Accident claims are shaken up: Insurers expect premiums to be held down by a new ruling. Ian Gregory reports

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The Independent Online
THOUSANDS of motorists are having to withdraw damages claims based on being shaken up by car crashes following a Court of Appeal ruling that such claims are invalid.

Previously drivers were automatically receiving pounds 50-pounds 300 for the psychological trauma of an accident.

Car insurers expect the decision to keep down premiums because it will save them around pounds 60m a year in damages and legal costs.

The Appeal Court decision was based on the case of Pamela Nicholls, who told the court that her 'legs were like jelly' after a 20 mph crash. The head-on accident had jammed her car door, preventing her from geting out. The upset caused was only temporary and Wakefield County Court had awarded her pounds 175 for 'shock and shaking-up'.

The Court of Appeal has overturned this award and said the usual temporary trauma caused by an accident was simply a 'normal human emotion'.

'There are thousands, if not tens of thousands, of these types of claims which are being withdrawn in the light of Nicholls vs Rushton,' says Brian Moore, of solicitors Edward Lewis. The solicitors won the case, which was based on legal arguments related to compensation claims in the Hillsborough Stadium disaster.

Apart from the rare instances of a crash resulting in psychiatric illness, the only cases where shock will now be claimable are when it is a a direct result of physical injury.

While only one in 20 motor insurance claims involves physical injury, the trend was towards tacking on shock claims in virtually every case, and there was no medical evidence being produced.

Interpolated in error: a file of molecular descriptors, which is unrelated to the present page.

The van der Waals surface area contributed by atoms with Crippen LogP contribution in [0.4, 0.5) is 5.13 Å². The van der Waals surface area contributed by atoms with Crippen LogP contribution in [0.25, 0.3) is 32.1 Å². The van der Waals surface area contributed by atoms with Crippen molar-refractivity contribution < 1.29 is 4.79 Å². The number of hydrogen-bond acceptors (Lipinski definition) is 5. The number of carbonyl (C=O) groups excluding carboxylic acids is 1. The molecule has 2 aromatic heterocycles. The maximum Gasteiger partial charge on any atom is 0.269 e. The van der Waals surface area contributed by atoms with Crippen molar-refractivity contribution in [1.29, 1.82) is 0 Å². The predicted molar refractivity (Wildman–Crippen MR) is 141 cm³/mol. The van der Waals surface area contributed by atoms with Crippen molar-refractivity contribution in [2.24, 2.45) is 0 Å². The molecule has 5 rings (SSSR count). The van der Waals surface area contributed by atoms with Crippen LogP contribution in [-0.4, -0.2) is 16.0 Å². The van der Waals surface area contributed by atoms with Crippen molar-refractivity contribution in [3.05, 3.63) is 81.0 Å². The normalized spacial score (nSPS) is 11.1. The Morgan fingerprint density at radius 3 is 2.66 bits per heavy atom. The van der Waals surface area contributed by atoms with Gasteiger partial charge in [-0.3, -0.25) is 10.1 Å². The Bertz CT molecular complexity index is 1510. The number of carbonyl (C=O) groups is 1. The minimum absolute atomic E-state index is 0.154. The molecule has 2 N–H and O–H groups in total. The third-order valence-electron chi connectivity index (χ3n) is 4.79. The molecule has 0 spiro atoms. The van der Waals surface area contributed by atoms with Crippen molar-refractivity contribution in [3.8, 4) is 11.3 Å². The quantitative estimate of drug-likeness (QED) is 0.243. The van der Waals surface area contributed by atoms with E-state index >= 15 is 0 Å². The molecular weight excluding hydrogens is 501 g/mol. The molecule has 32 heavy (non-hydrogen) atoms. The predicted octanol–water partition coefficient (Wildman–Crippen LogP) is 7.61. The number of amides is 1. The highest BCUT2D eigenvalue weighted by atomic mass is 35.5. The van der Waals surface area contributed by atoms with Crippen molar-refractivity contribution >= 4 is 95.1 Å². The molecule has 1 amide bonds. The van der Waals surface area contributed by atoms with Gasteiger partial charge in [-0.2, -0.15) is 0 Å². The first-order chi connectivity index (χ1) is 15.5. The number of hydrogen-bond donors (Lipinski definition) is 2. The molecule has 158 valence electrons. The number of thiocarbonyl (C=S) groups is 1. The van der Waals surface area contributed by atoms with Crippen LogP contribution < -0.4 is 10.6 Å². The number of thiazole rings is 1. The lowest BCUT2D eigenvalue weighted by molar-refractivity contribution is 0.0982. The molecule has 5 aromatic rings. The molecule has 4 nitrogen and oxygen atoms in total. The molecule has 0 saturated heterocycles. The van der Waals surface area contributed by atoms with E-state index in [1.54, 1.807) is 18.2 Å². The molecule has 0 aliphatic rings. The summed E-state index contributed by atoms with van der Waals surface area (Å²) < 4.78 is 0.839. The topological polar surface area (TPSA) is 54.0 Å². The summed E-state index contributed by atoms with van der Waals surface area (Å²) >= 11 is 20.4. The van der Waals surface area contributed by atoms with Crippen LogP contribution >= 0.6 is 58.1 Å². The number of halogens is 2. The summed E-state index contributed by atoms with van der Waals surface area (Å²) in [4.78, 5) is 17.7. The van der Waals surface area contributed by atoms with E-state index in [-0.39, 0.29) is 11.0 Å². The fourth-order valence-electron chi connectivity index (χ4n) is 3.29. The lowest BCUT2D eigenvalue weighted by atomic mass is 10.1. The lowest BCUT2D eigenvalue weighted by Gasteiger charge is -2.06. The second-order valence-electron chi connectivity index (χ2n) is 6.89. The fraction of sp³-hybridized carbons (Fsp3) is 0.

Some legal expense lawyers were not advising claims for shock simply for the benefit of their clients. They were adding shock and shaking-up to a claim so that it totalled more than pounds 1,000 - the level at which full legal costs can be recovered.

Simon Newman, of The Legal Protection Group, uninsured loss-recovery (ULR) specialists, acknowledges that some ULR companies had been using shock as a means of passing legal costs on to insurers, but is emphatic that his company did not 'automatically' add it to all claims.

Mr Newman says he also understands the perspective of the insurance companies, which felt they were getting a raw deal. 'A claim for pounds 600-worth of damage to a car would then have an extra pounds 200 added for shock and shaking-up. Then another pounds 400 would be banged in for probably unnecessary car hire, bringing it to a pounds 1,200 claim. That means that it would go out of the small claims court in to the hands of a lawyer, who would charge pounds 300.

'With damages in other areas continually on the increase, the Nicholls vs Rushton decision will help us to contain those costs,' says Mike Swingler, personal claims manager at Eagle Star, which says the decision could save it nearly pounds 3m.

Mr Moore says if shock and shaking-up could have been claimed for every car accident - and there is estimated to be one every eight seconds in Britain - then it 'would have been the first step down a slippery road to claiming psychological distress for tearing your jacket or laddering your tights. That's what has happened in America.'

(Photograph omitted)

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